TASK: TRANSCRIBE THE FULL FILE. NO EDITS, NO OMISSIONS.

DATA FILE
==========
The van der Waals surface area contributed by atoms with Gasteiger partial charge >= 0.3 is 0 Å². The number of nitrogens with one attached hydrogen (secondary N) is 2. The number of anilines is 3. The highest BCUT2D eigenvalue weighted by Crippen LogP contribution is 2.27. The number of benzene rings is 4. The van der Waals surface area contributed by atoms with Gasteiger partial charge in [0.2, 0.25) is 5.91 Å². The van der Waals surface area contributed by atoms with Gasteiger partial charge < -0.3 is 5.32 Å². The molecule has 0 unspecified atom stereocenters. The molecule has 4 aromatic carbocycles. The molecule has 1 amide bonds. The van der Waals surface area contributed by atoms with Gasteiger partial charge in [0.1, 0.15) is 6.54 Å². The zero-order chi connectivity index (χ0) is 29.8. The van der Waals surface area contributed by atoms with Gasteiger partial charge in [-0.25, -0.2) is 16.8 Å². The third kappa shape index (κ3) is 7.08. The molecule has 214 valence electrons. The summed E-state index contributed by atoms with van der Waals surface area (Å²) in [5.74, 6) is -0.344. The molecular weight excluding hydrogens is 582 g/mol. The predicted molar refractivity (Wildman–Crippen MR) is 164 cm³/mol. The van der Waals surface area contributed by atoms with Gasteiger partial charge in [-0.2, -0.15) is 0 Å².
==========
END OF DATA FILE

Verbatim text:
The van der Waals surface area contributed by atoms with Gasteiger partial charge >= 0.3 is 0 Å². The number of nitrogens with one attached hydrogen (secondary N) is 2. The number of anilines is 3. The highest BCUT2D eigenvalue weighted by Crippen LogP contribution is 2.27. The number of benzene rings is 4. The van der Waals surface area contributed by atoms with Gasteiger partial charge in [0.2, 0.25) is 5.91 Å². The van der Waals surface area contributed by atoms with Gasteiger partial charge < -0.3 is 5.32 Å². The molecule has 0 unspecified atom stereocenters. The molecule has 4 aromatic carbocycles. The molecule has 1 amide bonds. The van der Waals surface area contributed by atoms with Gasteiger partial charge in [0.1, 0.15) is 6.54 Å². The zero-order chi connectivity index (χ0) is 29.8. The van der Waals surface area contributed by atoms with Gasteiger partial charge in [-0.25, -0.2) is 16.8 Å². The third kappa shape index (κ3) is 7.08. The molecule has 214 valence electrons. The summed E-state index contributed by atoms with van der Waals surface area (Å²) in [5.74, 6) is -0.344. The molecular weight excluding hydrogens is 582 g/mol. The predicted molar refractivity (Wildman–Crippen MR) is 164 cm³/mol. The van der Waals surface area contributed by atoms with Gasteiger partial charge in [-0.2, -0.15) is 0 Å².